Smells Like Green Spirit
Local music fests—new and old—aren’t afraid to compost.
ASK A WOODSTOCK ATTENDEE what a “green music festival” is, and you probably won’t hear about composting and biodiesel. Nowadays, the grass is greener—and cleaner—as major music fests acknowledge how much damage 100,000 people can do in a weekend. The UK’s Glastonbury Festival gives tickets to volunteers in exchange for help recycling 2,000 tons of waste. Coachella in California offers the chance to win lifetime tickets to people who carpool. Even Burning Man in Nevada—a bonfire bonanza with its share of emissions—is dedicated to packing out your own garbage.
Seattle’s getting in the game with its brand-new eco-friendly music festival, GreenNote, an all-acoustic event at Seattle Center inspired by Live Earth that boasts organic food and booths on sustainable practices like composting and growing your own garden. All forks, cups, and plates are recyclable, and all proceeds from a benefit concert with headlining singer-songwriter Amos Lee go to area environmental groups. As local acts Ian Moore, Rocky Votolato, and Star Anna warm up the crowd with rollicking Americana at Mural Amphitheatre, you can sprawl across the lawn and revel in your dedication to the planet. “It’s a mellow scene with great local talent—the best of the best,” says event organizer Egan Orion.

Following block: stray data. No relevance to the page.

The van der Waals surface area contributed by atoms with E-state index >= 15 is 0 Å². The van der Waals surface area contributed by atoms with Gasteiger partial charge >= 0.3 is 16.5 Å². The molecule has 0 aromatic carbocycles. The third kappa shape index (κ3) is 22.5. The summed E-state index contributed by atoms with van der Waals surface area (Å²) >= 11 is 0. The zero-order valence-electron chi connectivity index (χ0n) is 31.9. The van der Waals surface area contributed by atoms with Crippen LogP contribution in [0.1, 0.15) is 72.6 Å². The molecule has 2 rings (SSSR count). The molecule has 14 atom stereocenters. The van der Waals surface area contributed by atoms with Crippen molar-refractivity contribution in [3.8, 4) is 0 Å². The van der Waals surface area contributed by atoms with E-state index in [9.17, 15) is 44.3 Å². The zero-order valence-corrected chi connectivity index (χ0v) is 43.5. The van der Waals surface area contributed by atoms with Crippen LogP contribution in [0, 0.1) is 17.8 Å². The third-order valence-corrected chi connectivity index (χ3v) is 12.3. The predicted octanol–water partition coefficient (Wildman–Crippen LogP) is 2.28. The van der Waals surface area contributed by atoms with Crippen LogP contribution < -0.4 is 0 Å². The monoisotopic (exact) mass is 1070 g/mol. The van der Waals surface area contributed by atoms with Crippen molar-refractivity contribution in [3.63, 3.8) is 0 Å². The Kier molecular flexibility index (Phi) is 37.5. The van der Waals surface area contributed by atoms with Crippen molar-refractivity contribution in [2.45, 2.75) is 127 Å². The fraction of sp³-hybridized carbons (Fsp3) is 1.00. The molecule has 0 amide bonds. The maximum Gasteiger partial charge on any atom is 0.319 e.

The only problem? GreenNote takes place the same weekend as the Capitol Hill Block Party, a rock-heavy riotous blowout that’s essentially the antithesis to a hippie-chill eco-fest. And if you’re like us, you want to go to both; it’s the yin and yang of our music tastes. Do we have to trade organic cotton for studded leather? Choose between feeling good about ourselves, and just plain feeling good? Not necessarily, says Steve Manning, press rep for CHBP. Up on Capitol Hill their cups are compostable, their plastic recycled, and MGMT and Jack White’s Dead Weather bookend Amos Lee on Friday and Sunday. You can have the best of both worlds, and still pour one out for the planet.